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Emergency crews prepare for disasters with drill at Palm Springs Airport

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If something goes wrong  at the Palm Springs International Airport, first responders have a plan in place. In Wednesday's training exercise they put that plan into action. 

News Channel 3’s Dani Romero takes a closer look at their simulation.

Palm Springs Fire crews are preparing for the worst.

“We have to active quickly," said Captain Nathan Gunkel, Palm Springs Fire.

In this mass casualty drill, the scenario is serious: a plane is on fire at Palm Springs International Airport. 

“Save as much life as possible so whatever they need to do, whether they are going to go straight to rescue or put the fire out whatever they have to do they have to make decisions really quick," said Gunkel.

Airport officials, law enforcement and several different response agencies from the local, state and federal level all gathered on the airport’s grounds which was turned into a makeshift disaster zone.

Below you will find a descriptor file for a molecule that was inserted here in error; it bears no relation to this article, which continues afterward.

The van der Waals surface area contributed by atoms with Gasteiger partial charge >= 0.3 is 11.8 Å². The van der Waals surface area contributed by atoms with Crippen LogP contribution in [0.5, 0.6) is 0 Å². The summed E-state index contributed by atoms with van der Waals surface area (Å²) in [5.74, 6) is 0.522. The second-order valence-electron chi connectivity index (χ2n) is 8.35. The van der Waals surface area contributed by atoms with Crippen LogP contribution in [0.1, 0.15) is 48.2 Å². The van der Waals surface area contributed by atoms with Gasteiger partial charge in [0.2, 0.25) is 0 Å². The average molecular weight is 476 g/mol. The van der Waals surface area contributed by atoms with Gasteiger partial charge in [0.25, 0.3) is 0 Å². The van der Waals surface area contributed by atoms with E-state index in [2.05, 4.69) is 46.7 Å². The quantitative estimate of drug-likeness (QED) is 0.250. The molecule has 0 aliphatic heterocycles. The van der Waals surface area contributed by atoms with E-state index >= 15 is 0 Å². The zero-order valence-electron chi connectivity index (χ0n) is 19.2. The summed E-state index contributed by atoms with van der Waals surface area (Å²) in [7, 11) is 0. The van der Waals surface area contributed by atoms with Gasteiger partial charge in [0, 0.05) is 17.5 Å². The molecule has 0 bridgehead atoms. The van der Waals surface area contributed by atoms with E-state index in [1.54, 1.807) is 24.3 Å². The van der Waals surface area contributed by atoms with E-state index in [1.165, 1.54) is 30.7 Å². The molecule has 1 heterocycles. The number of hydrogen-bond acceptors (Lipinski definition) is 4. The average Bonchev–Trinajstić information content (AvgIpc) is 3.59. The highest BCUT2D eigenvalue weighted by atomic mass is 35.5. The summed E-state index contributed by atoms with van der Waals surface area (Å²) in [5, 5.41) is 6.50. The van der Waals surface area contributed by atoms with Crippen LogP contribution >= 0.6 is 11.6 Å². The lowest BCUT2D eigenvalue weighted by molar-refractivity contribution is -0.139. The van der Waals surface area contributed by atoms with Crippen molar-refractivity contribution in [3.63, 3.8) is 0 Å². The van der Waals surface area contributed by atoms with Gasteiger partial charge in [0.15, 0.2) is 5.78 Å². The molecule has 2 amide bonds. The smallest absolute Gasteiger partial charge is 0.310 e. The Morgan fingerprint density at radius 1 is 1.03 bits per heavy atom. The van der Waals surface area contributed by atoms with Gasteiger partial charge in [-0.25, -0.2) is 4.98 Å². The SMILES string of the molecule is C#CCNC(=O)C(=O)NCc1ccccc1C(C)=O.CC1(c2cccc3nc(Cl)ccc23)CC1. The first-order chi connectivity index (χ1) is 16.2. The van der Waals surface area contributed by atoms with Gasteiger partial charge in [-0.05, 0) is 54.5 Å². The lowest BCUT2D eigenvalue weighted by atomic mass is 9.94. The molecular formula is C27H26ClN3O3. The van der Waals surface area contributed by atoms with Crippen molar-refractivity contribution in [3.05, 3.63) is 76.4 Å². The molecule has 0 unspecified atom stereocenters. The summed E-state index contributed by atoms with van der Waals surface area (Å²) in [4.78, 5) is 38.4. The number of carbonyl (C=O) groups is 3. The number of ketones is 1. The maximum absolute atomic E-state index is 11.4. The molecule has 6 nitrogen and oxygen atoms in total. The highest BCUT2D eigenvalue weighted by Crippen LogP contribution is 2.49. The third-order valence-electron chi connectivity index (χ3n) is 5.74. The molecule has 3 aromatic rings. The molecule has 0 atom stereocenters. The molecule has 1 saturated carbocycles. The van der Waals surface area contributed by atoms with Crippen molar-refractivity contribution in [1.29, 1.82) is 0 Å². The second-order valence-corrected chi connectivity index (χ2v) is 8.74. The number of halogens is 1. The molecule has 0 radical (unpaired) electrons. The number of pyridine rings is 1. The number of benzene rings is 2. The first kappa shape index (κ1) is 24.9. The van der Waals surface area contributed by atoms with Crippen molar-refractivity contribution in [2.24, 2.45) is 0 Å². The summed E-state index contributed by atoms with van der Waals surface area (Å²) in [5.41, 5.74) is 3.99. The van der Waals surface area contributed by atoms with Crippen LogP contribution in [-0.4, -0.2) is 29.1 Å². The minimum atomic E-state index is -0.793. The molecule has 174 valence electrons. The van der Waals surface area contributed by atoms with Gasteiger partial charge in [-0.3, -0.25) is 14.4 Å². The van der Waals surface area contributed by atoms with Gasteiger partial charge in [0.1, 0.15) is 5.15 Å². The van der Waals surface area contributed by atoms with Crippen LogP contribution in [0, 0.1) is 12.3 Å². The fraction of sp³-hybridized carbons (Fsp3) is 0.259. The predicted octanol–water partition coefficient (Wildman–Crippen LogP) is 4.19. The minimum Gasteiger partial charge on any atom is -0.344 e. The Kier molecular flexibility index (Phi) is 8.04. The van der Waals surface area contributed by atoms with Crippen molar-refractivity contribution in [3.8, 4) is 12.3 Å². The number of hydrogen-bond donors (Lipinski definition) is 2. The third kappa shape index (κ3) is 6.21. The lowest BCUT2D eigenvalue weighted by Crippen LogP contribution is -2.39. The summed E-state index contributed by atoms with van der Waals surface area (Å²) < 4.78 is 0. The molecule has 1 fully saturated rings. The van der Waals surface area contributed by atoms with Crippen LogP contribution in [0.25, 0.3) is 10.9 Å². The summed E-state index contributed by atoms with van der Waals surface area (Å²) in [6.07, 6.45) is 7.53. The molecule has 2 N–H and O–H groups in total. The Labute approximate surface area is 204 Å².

“It puts us in a very stressful situation," said Daniel Meier, Deputy Director of Aviation for Palm Springs International Airport. "Mak[ing] sure that all our policies and procedures are up to date, mak[ing] sure our capability to communicate to local entities involved that need to respond aircraft that they are ready to go.” 

The FAA requires the airport to test their emergency plan every three years. The helicopter, fire trucks and emergency crews were ready for the worst case scenario.

Firefighters took several patients out of the plane.Some victims, played by volunteers, were stuck in a black trailer needing medical attention.

“We all had injuries, " said Eli Truman, "I myself had a broken ankle or broken leg really, one of the girls had heart complications, one of the ladies couldn't see cause she had smoke in her eyes.” 

While this training exercise had many moving parts, a spokesperson for Palm Springs Fire said there’s always room for improvement. 

“Communication is always the number one," said Gunkel.

In the two years between now and the next full-scale drill, emergency crews plan to hold tabletop exercises to keep their response plans current.

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Dani Romero

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